Update: Susan Hathaway finally responds to this incident.
My students Interpreting the Jefferson Davis Monument in Richmond
Barring any major development I think it’s time to move beyond this story involving the Virginia Flaggers and their unsubstantiated account of monument vandalism. Some of you are no doubt pleased to hear this. On the face of it this story has about as much value as a soap opera and accomplishes little more than attracting a large number of visitors to the blog. There is certainly a place for such entertainment.
That said, it does reflect a certain narrative thread of recent Civil War memory. Regardless of its origin, both the content of this story and Susan Hathaway’s embrace of it is evidence of this relatively small community’s collective belief that their heritage and beliefs are under assault. What better way of rallying the troops than a story involving one of their own or someone closely identified with the Flaggers defending one of the most important and even sacred sites on Richmond’s Monument Avenue. I don’t anticipate any public explanation on the part of Hathaway and/or Rob Walker Jr. That their community has remained quiet is telling enough. There will be no public demands for an explanation from this community. To do so would be a sign of weakness in the face of this ubiquitous enemy.
Move on people. There is nothing more to see here.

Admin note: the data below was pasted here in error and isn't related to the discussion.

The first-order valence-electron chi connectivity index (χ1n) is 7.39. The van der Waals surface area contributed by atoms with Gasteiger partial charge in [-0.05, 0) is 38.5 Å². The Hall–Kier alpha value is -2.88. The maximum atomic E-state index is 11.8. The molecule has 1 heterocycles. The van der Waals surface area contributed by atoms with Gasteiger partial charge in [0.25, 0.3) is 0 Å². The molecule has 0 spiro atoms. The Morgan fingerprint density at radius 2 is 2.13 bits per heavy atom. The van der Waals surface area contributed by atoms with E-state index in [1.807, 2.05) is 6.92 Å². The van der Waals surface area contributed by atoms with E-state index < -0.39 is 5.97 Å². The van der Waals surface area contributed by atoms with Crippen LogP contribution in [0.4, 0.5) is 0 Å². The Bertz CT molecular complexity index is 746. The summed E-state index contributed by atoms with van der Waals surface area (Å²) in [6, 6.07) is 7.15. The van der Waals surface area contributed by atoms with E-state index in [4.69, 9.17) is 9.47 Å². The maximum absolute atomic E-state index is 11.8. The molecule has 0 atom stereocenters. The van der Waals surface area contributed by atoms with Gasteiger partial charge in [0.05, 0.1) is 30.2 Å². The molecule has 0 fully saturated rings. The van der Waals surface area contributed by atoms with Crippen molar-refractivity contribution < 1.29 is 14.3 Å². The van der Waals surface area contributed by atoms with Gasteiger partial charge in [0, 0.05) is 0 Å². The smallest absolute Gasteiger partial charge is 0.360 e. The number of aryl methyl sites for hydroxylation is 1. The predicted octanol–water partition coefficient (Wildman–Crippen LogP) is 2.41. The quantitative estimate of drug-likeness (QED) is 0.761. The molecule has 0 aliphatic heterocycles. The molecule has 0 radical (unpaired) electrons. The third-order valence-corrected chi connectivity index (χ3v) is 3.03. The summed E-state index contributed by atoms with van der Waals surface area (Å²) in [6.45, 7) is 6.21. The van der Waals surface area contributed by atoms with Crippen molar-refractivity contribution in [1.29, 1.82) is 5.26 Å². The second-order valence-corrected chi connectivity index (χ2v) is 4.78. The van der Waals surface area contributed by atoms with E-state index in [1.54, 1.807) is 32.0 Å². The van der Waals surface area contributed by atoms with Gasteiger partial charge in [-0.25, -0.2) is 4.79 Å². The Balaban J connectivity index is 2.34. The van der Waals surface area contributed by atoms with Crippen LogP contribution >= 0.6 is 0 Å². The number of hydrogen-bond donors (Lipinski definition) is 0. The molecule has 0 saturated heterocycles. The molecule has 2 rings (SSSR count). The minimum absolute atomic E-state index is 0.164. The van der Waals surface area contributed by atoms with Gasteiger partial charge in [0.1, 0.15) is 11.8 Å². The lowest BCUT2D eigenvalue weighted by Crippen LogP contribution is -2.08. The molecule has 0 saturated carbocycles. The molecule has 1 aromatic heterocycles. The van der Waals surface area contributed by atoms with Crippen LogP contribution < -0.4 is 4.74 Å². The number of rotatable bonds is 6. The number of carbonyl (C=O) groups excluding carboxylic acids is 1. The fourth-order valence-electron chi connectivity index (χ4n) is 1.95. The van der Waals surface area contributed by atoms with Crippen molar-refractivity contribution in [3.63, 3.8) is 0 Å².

It won’t be long before the colors are raised and calls to “Restore the Honor” are heard on the Boulevard in front of the VMFA.
A new fiberglass statue to Stonewall Jackson has recently been added to Lexington, Virginia’s commemorative landscape. The sculpture by local artist, Mark Cline, is situated on private property just north of Lexington on Rt. 11. Cline is best known for his fiberglass sculptures of fantasy creatures and dinosaurs that adorn parks across the country. Among his best known work is a life sized reproduction of Stonehenge made out of Styrofoam. Some of you might be aware of Escape From Dinosaur Kingdom, which is located at Natural Bridge in the Shenandoah Valley and depicts dinosaurs attacking Yankee soldiers.
It is fitting that Cline was given this commission given the larger than life world that Jackson occupies in our collective imagination. I absolutely love it. It’s playful, but somehow still respectful of Jackson. Unfortunately, I can’t locate a photograph that does justice to it. [see here and here] Hopefully, we will have access to some better quality photos soon. Kudos to the SCV chapter in Lexington for their aesthetic judgment.
Tomorrow is the 150th anniversary of Stonewall Jackson’s death. What follows is a short essay I originally intended for my column at the Atlantic. Unfortunately, my regular editor is out on maternity leave and there was no way to get it posted in time. No big deal. Here it is for your consideration.